The best-before date will reflect the quality (taste, smell, appearance) of the product(s) rather than the safety. A food which is past its best-before date may not necessarily be unsafe to eat, but it may no longer be of satisfactory quality. Typically, a best-before date is required on long-life products such as canned, dried and frozen foods.
How to determine the shelf life of a food product
A shelf-life study can be used to determine how long a product can reasonably be expected to retain its quality and safety. A separate study needs to be carried out for each type of product and the following steps can act as a guideline:
Identify what may cause the food to spoil or become unsafe.
Consider both the intrinsic and extrinsic factors (Table 1).
Select suitable testing methods
Sensory evaluation is used to assess the food’s smell, appearance, flavour, and texture for any changes over time to the point at which the food is no longer The food should be assessed under the intended storage and consumption conditions.
Microbiological analysis is used to evaluate both the quality and safety of the food by measuring changes in the number and types of spoilage organisms (yeasts, moulds or bacteria) over time. Identification of any food poisoning organisms present is important for food safety. The type of tests applied will depend on the particular product.
Chemical analysis is used to detect changes in the product over time, measuring characteristics of the food such as the pH (acidity), Aw (water activity) and free fatty acids (indicating rancidity).
Carry out the shelf-life study
- determine how long the study will last, what tests will be used and how often the food(s) will be tested
- testing should be carried out at the beginning (start of shelf life), at a number of timepoints over the storage time, and finally at a point beyond the expected shelf life to confirm it has expired
- testing should be performed on triplicate samples of the food at each timepoint
- the study should be carried out more than once to take account of variability of the product, seasonality, etc.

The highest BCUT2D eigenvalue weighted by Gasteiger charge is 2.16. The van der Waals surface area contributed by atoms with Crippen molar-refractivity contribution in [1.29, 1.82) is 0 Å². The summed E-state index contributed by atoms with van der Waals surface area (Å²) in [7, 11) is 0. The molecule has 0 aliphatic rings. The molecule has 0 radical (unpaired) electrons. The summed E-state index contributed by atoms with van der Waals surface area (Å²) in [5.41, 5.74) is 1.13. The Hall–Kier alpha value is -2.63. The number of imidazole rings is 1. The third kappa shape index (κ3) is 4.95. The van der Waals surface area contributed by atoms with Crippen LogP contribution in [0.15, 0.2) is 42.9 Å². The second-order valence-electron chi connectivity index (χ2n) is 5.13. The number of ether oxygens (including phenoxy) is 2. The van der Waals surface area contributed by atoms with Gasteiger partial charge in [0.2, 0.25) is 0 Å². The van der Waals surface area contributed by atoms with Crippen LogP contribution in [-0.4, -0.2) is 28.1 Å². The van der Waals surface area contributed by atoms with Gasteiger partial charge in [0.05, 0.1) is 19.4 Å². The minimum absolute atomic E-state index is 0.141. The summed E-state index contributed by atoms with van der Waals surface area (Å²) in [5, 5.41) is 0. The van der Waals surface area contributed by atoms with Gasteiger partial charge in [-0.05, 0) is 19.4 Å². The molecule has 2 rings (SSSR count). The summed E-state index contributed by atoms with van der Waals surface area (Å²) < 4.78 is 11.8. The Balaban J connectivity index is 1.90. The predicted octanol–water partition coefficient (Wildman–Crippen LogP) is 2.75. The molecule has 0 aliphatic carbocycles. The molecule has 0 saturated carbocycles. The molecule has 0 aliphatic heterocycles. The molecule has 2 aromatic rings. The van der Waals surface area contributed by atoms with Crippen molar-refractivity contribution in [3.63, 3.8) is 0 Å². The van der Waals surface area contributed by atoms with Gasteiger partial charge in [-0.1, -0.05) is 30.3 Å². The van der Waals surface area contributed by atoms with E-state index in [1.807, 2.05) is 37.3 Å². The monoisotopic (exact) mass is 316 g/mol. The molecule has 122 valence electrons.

- the product, process and packaging should be the same as you intend to use for the final product
- the samples should be stored under the same conditions as your normal samples, from production through to consumption
- keep written records of everything you use or do, or have done.
Determine the shelf life
- using all the information you have recorded and observed, decide how long the product can be kept and still be of acceptable quality and safety
- maximum storage times for quality and safety may not be the same and the shelf life of the food should be whichever is shortest
- this estimated shelf life is based on ideal storage conditions, so you need to make allowances for a situation where the storage conditions may not be strictly observed and product abuse can occur, e.g., if a product is held in a warm car too long when transporting home from the supermarket
- the shelf life you select for your product should be reasonable, not ideal, and you should allow a safety margin.
Note: if the food or its production process is modified or changed, it will be necessary to re-evaluate the shelf life and adjust if necessary.
Fact sheet produced by the Food Industry Development Department. Download the factsheet as a PDF
For further information please contact Ciara McDonagh, Food Industry Development Department at: +353 (0) 1-805 9500 or email@example.com
The following resource is also helpful: https://www.fsai.ie/faq/shelf_life/determination.html